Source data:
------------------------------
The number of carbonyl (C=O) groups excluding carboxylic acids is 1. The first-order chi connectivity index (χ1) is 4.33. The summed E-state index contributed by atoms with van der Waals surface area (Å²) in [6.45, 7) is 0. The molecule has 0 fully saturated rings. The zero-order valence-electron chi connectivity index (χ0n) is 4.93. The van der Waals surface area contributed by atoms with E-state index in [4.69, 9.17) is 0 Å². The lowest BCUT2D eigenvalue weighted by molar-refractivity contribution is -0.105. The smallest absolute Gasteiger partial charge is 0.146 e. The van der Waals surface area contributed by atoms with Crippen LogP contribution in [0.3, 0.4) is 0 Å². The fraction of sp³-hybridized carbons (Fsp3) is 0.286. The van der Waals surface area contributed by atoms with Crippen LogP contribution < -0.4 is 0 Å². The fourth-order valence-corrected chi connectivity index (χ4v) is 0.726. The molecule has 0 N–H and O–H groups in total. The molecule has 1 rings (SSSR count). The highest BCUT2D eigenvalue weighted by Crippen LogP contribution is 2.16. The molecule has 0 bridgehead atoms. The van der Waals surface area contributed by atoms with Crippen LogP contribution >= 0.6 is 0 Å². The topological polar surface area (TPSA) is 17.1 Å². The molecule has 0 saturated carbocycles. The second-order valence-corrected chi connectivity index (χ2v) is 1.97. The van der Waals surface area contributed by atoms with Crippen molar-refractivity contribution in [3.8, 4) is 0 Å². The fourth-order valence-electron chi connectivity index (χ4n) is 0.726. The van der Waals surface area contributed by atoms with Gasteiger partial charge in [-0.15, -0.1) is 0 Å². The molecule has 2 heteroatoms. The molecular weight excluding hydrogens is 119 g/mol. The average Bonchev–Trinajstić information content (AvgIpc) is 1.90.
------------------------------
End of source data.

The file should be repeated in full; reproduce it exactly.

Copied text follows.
The number of carbonyl (C=O) groups excluding carboxylic acids is 1. The first-order chi connectivity index (χ1) is 4.33. The summed E-state index contributed by atoms with van der Waals surface area (Å²) in [6.45, 7) is 0. The molecule has 0 fully saturated rings. The zero-order valence-electron chi connectivity index (χ0n) is 4.93. The van der Waals surface area contributed by atoms with E-state index in [4.69, 9.17) is 0 Å². The lowest BCUT2D eigenvalue weighted by molar-refractivity contribution is -0.105. The smallest absolute Gasteiger partial charge is 0.146 e. The van der Waals surface area contributed by atoms with Crippen LogP contribution in [0.3, 0.4) is 0 Å². The fraction of sp³-hybridized carbons (Fsp3) is 0.286. The van der Waals surface area contributed by atoms with Crippen LogP contribution < -0.4 is 0 Å². The fourth-order valence-corrected chi connectivity index (χ4v) is 0.726. The molecule has 0 N–H and O–H groups in total. The molecule has 1 rings (SSSR count). The highest BCUT2D eigenvalue weighted by Crippen LogP contribution is 2.16. The molecule has 0 bridgehead atoms. The van der Waals surface area contributed by atoms with Crippen LogP contribution >= 0.6 is 0 Å². The topological polar surface area (TPSA) is 17.1 Å². The molecule has 0 saturated carbocycles. The second-order valence-corrected chi connectivity index (χ2v) is 1.97. The van der Waals surface area contributed by atoms with Crippen molar-refractivity contribution in [3.8, 4) is 0 Å². The fourth-order valence-electron chi connectivity index (χ4n) is 0.726. The van der Waals surface area contributed by atoms with Gasteiger partial charge in [-0.15, -0.1) is 0 Å². The molecule has 2 heteroatoms. The molecular weight excluding hydrogens is 119 g/mol. The average Bonchev–Trinajstić information content (AvgIpc) is 1.90.